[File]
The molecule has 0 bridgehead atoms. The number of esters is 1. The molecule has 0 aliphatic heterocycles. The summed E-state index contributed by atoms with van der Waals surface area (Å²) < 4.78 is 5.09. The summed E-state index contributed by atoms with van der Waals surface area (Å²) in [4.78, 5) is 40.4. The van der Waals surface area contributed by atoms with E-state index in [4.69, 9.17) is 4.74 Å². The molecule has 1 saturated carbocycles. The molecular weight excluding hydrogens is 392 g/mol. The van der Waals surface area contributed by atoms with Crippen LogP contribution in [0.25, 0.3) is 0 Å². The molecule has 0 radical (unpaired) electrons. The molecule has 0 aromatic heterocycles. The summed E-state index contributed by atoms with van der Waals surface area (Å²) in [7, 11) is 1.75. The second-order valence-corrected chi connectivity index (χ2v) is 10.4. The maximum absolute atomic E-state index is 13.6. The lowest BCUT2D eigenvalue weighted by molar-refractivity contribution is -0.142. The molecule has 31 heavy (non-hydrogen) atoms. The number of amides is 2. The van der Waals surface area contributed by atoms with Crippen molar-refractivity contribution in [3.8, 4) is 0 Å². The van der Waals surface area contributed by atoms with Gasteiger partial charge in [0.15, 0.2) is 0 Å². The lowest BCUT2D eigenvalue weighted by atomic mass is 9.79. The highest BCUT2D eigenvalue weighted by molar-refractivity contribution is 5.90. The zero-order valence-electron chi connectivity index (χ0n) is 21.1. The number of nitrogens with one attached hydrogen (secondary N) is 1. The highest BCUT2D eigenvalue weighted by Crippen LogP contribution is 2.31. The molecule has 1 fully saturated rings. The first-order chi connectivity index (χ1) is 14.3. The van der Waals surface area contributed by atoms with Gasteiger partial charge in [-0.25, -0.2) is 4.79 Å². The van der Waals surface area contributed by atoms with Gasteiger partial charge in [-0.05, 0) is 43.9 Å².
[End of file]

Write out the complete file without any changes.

The molecule has 0 bridgehead atoms. The number of esters is 1. The molecule has 0 aliphatic heterocycles. The summed E-state index contributed by atoms with van der Waals surface area (Å²) < 4.78 is 5.09. The summed E-state index contributed by atoms with van der Waals surface area (Å²) in [4.78, 5) is 40.4. The van der Waals surface area contributed by atoms with E-state index in [4.69, 9.17) is 4.74 Å². The molecule has 1 saturated carbocycles. The molecular weight excluding hydrogens is 392 g/mol. The van der Waals surface area contributed by atoms with Crippen LogP contribution in [0.25, 0.3) is 0 Å². The molecule has 0 radical (unpaired) electrons. The molecule has 0 aromatic heterocycles. The summed E-state index contributed by atoms with van der Waals surface area (Å²) in [7, 11) is 1.75. The second-order valence-corrected chi connectivity index (χ2v) is 10.4. The maximum absolute atomic E-state index is 13.6. The lowest BCUT2D eigenvalue weighted by molar-refractivity contribution is -0.142. The molecule has 31 heavy (non-hydrogen) atoms. The number of amides is 2. The van der Waals surface area contributed by atoms with Crippen molar-refractivity contribution in [3.8, 4) is 0 Å². The van der Waals surface area contributed by atoms with Gasteiger partial charge in [0.15, 0.2) is 0 Å². The lowest BCUT2D eigenvalue weighted by atomic mass is 9.79. The highest BCUT2D eigenvalue weighted by molar-refractivity contribution is 5.90. The zero-order valence-electron chi connectivity index (χ0n) is 21.1. The number of nitrogens with one attached hydrogen (secondary N) is 1. The highest BCUT2D eigenvalue weighted by Crippen LogP contribution is 2.31. The molecule has 1 fully saturated rings. The first-order chi connectivity index (χ1) is 14.3. The van der Waals surface area contributed by atoms with Gasteiger partial charge in [-0.25, -0.2) is 4.79 Å². The van der Waals surface area contributed by atoms with Gasteiger partial charge in [-0.05, 0) is 43.9 Å².